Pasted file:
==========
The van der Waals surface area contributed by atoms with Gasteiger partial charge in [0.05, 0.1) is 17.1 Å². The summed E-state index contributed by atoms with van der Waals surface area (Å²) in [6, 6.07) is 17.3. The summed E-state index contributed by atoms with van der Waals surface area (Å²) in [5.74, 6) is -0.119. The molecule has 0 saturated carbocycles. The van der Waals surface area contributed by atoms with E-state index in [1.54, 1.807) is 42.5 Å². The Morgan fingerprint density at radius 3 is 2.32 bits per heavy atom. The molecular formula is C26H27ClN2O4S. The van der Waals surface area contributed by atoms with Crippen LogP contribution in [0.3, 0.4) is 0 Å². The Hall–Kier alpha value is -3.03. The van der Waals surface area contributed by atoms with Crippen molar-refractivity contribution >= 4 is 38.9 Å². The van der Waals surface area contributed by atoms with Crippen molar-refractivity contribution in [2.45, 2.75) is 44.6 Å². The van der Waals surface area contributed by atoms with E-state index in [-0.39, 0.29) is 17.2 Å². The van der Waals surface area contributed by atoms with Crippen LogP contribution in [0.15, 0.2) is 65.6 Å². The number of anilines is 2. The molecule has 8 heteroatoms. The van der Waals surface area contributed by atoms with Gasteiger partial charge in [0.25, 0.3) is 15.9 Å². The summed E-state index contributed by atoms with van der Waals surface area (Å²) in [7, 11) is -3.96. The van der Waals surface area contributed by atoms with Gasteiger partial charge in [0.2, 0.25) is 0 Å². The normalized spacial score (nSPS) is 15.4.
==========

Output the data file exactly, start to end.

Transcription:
The van der Waals surface area contributed by atoms with Gasteiger partial charge in [0.05, 0.1) is 17.1 Å². The summed E-state index contributed by atoms with van der Waals surface area (Å²) in [6, 6.07) is 17.3. The summed E-state index contributed by atoms with van der Waals surface area (Å²) in [5.74, 6) is -0.119. The molecule has 0 saturated carbocycles. The van der Waals surface area contributed by atoms with E-state index in [1.54, 1.807) is 42.5 Å². The Morgan fingerprint density at radius 3 is 2.32 bits per heavy atom. The molecular formula is C26H27ClN2O4S. The van der Waals surface area contributed by atoms with Crippen LogP contribution in [0.3, 0.4) is 0 Å². The Hall–Kier alpha value is -3.03. The van der Waals surface area contributed by atoms with Crippen molar-refractivity contribution >= 4 is 38.9 Å². The van der Waals surface area contributed by atoms with Crippen molar-refractivity contribution in [2.45, 2.75) is 44.6 Å². The van der Waals surface area contributed by atoms with E-state index in [-0.39, 0.29) is 17.2 Å². The van der Waals surface area contributed by atoms with Crippen LogP contribution in [0.15, 0.2) is 65.6 Å². The number of anilines is 2. The molecule has 8 heteroatoms. The van der Waals surface area contributed by atoms with Gasteiger partial charge in [0.25, 0.3) is 15.9 Å². The summed E-state index contributed by atoms with van der Waals surface area (Å²) in [7, 11) is -3.96. The van der Waals surface area contributed by atoms with Gasteiger partial charge in [0.2, 0.25) is 0 Å². The normalized spacial score (nSPS) is 15.4.